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Mokopuna-Our Daughters-Our Sons-Our Future

Mokopuna-Our Daughters-Our Sons-Our Future

Underway at the new Lower North Youth Justice Residential Centre in Mohaka Place, Palmerston North, is a ten-week Theatre Therapy Programme.

The programme began on January 10th as a partnership between National Maori Community and Theatre in Education Company, Te Rakau Hua O Te Wao Tapu, led by renowned actor and director Jim Moriarty, and the Department of Child, Youth and Family Services.

One of the outcomes of the programme will be a public performance presentation for 2 weeks from March 9th - March 25th in the gymnasium of the residential centre, which is run by Child, Youth and Family.

Highly acclaimed for his work with women inmates, at both Christchurch and Arohata Prisons, (Watea & Kia Maumahara), and fresh from a similar programme at the department's Kingslea Residential Centre in Christchurch (Christmas Wish), Moriarty acknowledges that dealing with the adolescents turning out to the centre gymnasium for gruelling 10 hour day workouts, has been totally different to working with the female clients he has coached, coaxed and cajoled at Arohata and Christchurch.

"Emotionally we are dealing with people who can go from Mt Everest to the bottom of the Grand Canyon, sometimes in ten minutes. These young people are incredible survivors, given what some of them have experienced in their lives up to now." Moriarty says.

Through the process of drama, dance, song, story-telling, addiction awareness, and group therapies, wrapped up in enormous amounts of Tikanga Maori and lots of unconditional love with bottom lines, Moriarty and his troupe hope that the young people involved will begin the journey of awakening and start to make sense of the chaos that has been a part of their lives, inevitably leading them to this point.



"The following statements from two young people currently at the centre highlights the pain, disillusionment and suffering many young people experience today," said Moriarty.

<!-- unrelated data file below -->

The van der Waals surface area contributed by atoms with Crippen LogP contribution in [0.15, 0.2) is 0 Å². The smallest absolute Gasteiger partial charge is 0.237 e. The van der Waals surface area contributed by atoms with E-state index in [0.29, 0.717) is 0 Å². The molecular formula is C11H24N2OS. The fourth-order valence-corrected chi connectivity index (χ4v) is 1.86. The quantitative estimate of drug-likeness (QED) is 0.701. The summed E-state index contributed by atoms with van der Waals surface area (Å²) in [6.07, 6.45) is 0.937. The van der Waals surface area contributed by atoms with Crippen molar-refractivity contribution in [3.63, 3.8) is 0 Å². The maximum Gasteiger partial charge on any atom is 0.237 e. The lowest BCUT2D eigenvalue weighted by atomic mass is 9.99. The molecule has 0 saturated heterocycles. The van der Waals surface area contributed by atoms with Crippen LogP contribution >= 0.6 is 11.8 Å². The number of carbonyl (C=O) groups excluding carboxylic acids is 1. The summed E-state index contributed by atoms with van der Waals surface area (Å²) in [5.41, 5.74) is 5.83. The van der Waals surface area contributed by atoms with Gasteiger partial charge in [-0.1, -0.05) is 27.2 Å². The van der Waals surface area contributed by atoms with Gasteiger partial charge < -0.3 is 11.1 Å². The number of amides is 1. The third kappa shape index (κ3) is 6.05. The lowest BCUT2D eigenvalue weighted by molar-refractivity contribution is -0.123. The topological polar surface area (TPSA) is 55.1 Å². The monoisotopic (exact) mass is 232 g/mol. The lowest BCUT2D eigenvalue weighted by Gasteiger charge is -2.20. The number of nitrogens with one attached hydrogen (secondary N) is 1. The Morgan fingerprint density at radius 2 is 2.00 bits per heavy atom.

"The first time I felt unsafe was when my dad gave my mum the bash, and I was right in front of them with my older sister and younger bro. Watching my dad give my mum a hiding, blood coming out of her head and nose, blood all over the deep freeze and the bench. I was only five years old at the time, and my dad made me clean the blood up." "It's too bad you didn't have the life of your dreams. You needed a hug and a kiss, not a slap. But enjoy what you have in the meantime, things will hopefully get better."

Moriarty promises an evening at the theatre, one that you will be unlikely to forget for sometime.

Richard Wilcox, Practice Consultant for the Lower North Youth Justice Residential Centre says: "The programme will give the young people a greater range of positive options that will help them make more informed decisions for themselves when they return to their respective communities."

They demonstrate a remarkable ability to laugh at weaknesses and past behaviours; now viewed with a new insightful maturity. There is real talent in the young performers who have seen the process through. The stories they tell are theirs. They share their pasts and, even more remarkably, their cultures Review from Kingslea Residential Centre Production: Christchurch Press Performance dates / times are as follows:

9th - 11th March 7.00pm

13th - 17th March 9.00am and 1.30pm

19th March 2.00pm

20th - 25th 7.00

Bookings for the evening performances, and the Sunday 19th matinee can be made through Ticketek. Phone: 06-358-1186

Bookings for the matinees 13th - 17th March can be made by contacting, Damian Wilson on (06) 350-2179 or Jim Moriarty on (025) 439 250

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